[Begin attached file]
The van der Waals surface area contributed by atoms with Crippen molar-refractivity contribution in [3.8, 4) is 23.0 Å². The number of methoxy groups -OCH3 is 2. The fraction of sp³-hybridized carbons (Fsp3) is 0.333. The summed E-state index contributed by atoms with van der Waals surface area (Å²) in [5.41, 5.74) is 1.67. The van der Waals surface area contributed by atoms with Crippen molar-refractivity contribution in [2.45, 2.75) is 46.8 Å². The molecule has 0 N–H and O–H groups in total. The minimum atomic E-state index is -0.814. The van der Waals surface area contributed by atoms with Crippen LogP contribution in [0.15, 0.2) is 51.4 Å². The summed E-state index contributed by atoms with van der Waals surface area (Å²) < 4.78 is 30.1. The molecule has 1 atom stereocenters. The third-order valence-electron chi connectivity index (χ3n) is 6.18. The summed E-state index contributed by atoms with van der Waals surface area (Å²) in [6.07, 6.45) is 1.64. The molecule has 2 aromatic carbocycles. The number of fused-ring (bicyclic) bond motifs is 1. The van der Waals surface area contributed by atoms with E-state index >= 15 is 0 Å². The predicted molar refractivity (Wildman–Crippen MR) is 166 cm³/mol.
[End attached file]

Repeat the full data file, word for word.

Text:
The van der Waals surface area contributed by atoms with Crippen molar-refractivity contribution in [3.8, 4) is 23.0 Å². The number of methoxy groups -OCH3 is 2. The fraction of sp³-hybridized carbons (Fsp3) is 0.333. The summed E-state index contributed by atoms with van der Waals surface area (Å²) in [5.41, 5.74) is 1.67. The van der Waals surface area contributed by atoms with Crippen molar-refractivity contribution in [2.45, 2.75) is 46.8 Å². The molecule has 0 N–H and O–H groups in total. The minimum atomic E-state index is -0.814. The van der Waals surface area contributed by atoms with Crippen LogP contribution in [0.15, 0.2) is 51.4 Å². The summed E-state index contributed by atoms with van der Waals surface area (Å²) < 4.78 is 30.1. The molecule has 1 atom stereocenters. The third-order valence-electron chi connectivity index (χ3n) is 6.18. The summed E-state index contributed by atoms with van der Waals surface area (Å²) in [6.07, 6.45) is 1.64. The molecule has 2 aromatic carbocycles. The number of fused-ring (bicyclic) bond motifs is 1. The van der Waals surface area contributed by atoms with E-state index >= 15 is 0 Å². The predicted molar refractivity (Wildman–Crippen MR) is 166 cm³/mol.